If you've been a dementia caregiver for any length of time, then I don't have to convince you that it is one the hardest roads to walk. That it takes a heavy emotional and physical toll. Caregivers are 30 times more likely to be depressed than non-caregivers. Up to 40% of caregivers die before the one they are caring for.
If dementia is new to you, it can feel like you've been dropped on another planet, where none of the rules you've always known apply. Down to the most basic thing, everything is different. For your loved one AND you. In the midst of all the newness, there's confusion and helplessness.
While you're busy adjusting to all the changes, there are also waves of grief that come from all sides. Some that you knew to anticipate, but so many that you weren't even aware of, that blindside you and take your breath away.
Dementia itself can be unrelenting, and the demands nonstop. Being overwhelmed almost comes naturally. Add to that any family drama, trying to coordinate with siblings and parents, any unhealed wounds from the past, and all the stuff that is dredged up whenever we face mortality, and I tell you what, it is just NOT a good time.
It's heavy, right? Even just writing that basic description of what most caregivers go through makes me feel bad for painting a rather bleak picture. So many of these feelings are normal and in no way indicate failure or inadequacy in any way. In and of themselves are worth getting support for. Even if you are in a place of recognizing that there are moments of joy and there are so many ways that caretaking is a sacred space between you and the one you love...you might need help *finding* the joy.
The bigger danger is that the difficult of caregiving can lead to burnout. Especially if there's a part of you that feels trapped, or has guilt or anxiety about how you feel, or is developing resentment about your situation. If you're not sleeping or are otherwise neglecting your physical or emotional well-being, you're at risk. Or if you feel alone in your caregiving role. Check here for a list of red flags to be on the lookout for.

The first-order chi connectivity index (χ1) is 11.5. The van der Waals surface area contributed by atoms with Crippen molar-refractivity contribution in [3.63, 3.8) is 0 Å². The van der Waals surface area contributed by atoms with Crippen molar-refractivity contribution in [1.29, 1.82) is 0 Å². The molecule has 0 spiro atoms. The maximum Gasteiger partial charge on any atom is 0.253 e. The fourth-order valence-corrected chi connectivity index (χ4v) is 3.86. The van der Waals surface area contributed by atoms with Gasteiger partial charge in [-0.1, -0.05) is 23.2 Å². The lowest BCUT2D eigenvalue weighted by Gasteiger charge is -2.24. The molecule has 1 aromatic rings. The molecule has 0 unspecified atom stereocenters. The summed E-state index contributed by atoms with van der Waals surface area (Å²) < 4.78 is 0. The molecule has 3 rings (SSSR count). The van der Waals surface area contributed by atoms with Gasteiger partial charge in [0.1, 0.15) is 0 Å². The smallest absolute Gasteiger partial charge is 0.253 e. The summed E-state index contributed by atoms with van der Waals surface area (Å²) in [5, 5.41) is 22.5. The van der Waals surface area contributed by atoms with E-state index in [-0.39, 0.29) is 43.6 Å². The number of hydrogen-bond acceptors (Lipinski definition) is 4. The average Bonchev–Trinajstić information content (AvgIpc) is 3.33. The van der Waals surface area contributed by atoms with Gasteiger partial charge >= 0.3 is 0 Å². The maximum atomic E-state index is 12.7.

Stress from caregiving doesn't only impact that part of your life involved in taking care of your loved one. It touches every corner of your life.
How Counseling Helps Caregivers...and the Ones They Care For
Feeling like you have to always be on duty, sleeping with one eye open, being bombarded by constant needs, not being able to get away for a shower or a simple trip to the store can make caregivers feel trapped in their role. Feeling helpless to escape feeds frustration, which can lead to anger, depression, resentment, and overwhelm. It can erode patience, empathy, and compassion that you have for the one you are caring for.
The many unknowns of dementia can feed anxiety and worry. Stress wreaks havoc on relationships and self-care. Many caregivers struggle with inadequacy and feelings of failure.
Learning how to understand and address all of these feelings is of the primary benefits of counseling. Having someone you can talk to freely and openly, venting about your struggles and fears without fear of being judged helps to alleviate depression. Being able to confide in someone reduces isolation. Having a trusted counselor or coach to get help with practical issues in caregiving gives you tools and cuts down on feelings of helplessness.
Research shows that those who receive regular emotional support are more able to prevent burnout, handle difficult care decisions, and balance their own self-care with care of their loved one. When a caregiver is doing well, they are more able to provide good care. And being able to provide the kind of care you want to be providing cuts down on guilt and inadequacy.
With some types of counseling, for example family counseling to keep everyone feeling supported and on the same page, it can keep the loved one at home longer, avoiding unwanted institutional care. Which has emotional benefits, but also financial benefits.
There are many options for receiving emotional support. Professional counselors are available online or in person to give you one-on-one support, to help you learn how to process your feelings, set appropriate boundaries, understand dementia, improve communication skills, build problem solving skills. Some counselors also provide family sessions.
There are also in-person and online support groups through local dementia associations, churches, and even Facebook groups where you can find peers struggling with similar concerns and can ask for advice with specific issues.
For referrals to counselors or support groups, your local Area Agency on Aging, dementia associations, doctor's offices, churches, or word of mouth can give you recommendations. You can also check with your insurance company for approved providers. Hospice agencies often offer grief counseling.
If cost is a concern, support groups or talking with a loving friend or family member is a good way to get free support and encouragement. Additionally, you can check to see if you are eligible for a clinical trial like the NYU Caregiver Intervention. In this study, they offer up to six free sessions of individual and family counseling to those eligible. It is currently available to those caring for a partner or parent with dementia, living in the same home.
Whatever you do, know that caring for yourself is a vital act. Your loved one can only do as well as you do. Caring for yourself IS caring for them.